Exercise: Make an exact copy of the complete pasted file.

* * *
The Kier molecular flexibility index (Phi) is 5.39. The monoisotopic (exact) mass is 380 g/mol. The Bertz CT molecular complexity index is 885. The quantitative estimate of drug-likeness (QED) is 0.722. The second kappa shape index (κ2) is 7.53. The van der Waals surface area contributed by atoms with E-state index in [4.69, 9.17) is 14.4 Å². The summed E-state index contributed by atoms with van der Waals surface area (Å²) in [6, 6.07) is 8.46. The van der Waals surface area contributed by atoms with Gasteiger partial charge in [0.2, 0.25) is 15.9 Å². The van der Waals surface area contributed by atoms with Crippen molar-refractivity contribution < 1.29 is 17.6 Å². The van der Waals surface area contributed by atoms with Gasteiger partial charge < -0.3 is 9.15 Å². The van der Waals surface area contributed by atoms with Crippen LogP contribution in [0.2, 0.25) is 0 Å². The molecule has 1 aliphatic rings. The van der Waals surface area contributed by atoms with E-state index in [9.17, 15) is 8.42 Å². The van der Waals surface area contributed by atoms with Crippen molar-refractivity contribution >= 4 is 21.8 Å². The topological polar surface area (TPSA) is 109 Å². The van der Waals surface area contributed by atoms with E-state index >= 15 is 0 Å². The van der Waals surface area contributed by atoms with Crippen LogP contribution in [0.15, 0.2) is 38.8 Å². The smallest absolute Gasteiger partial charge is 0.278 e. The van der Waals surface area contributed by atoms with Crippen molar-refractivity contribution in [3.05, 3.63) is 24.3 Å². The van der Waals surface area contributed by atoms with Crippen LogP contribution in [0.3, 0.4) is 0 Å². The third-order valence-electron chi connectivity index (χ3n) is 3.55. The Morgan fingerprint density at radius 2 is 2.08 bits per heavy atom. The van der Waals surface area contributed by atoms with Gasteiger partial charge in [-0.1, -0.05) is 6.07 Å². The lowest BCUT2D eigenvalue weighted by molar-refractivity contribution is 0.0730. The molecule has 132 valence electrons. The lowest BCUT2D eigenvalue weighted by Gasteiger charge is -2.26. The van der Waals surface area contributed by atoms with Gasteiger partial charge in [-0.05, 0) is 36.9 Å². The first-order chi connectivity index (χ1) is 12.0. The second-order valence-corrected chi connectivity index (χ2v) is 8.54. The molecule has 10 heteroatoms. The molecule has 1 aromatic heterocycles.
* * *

The Kier molecular flexibility index (Phi) is 5.39. The monoisotopic (exact) mass is 380 g/mol. The Bertz CT molecular complexity index is 885. The quantitative estimate of drug-likeness (QED) is 0.722. The second kappa shape index (κ2) is 7.53. The van der Waals surface area contributed by atoms with E-state index in [4.69, 9.17) is 14.4 Å². The summed E-state index contributed by atoms with van der Waals surface area (Å²) in [6, 6.07) is 8.46. The van der Waals surface area contributed by atoms with Gasteiger partial charge in [0.2, 0.25) is 15.9 Å². The van der Waals surface area contributed by atoms with Crippen molar-refractivity contribution < 1.29 is 17.6 Å². The van der Waals surface area contributed by atoms with Gasteiger partial charge < -0.3 is 9.15 Å². The van der Waals surface area contributed by atoms with Crippen LogP contribution in [0.2, 0.25) is 0 Å². The molecule has 1 aliphatic rings. The van der Waals surface area contributed by atoms with E-state index in [9.17, 15) is 8.42 Å². The van der Waals surface area contributed by atoms with Crippen molar-refractivity contribution >= 4 is 21.8 Å². The topological polar surface area (TPSA) is 109 Å². The van der Waals surface area contributed by atoms with E-state index >= 15 is 0 Å². The van der Waals surface area contributed by atoms with Crippen LogP contribution in [0.15, 0.2) is 38.8 Å². The smallest absolute Gasteiger partial charge is 0.278 e. The van der Waals surface area contributed by atoms with Crippen molar-refractivity contribution in [3.05, 3.63) is 24.3 Å². The van der Waals surface area contributed by atoms with Crippen LogP contribution in [0.3, 0.4) is 0 Å². The third-order valence-electron chi connectivity index (χ3n) is 3.55. The Morgan fingerprint density at radius 2 is 2.08 bits per heavy atom. The van der Waals surface area contributed by atoms with Gasteiger partial charge in [-0.1, -0.05) is 6.07 Å². The lowest BCUT2D eigenvalue weighted by molar-refractivity contribution is 0.0730. The molecule has 132 valence electrons. The lowest BCUT2D eigenvalue weighted by Gasteiger charge is -2.26. The van der Waals surface area contributed by atoms with Gasteiger partial charge in [-0.05, 0) is 36.9 Å². The first-order chi connectivity index (χ1) is 12.0. The second-order valence-corrected chi connectivity index (χ2v) is 8.54. The molecule has 10 heteroatoms. The molecule has 1 aromatic heterocycles.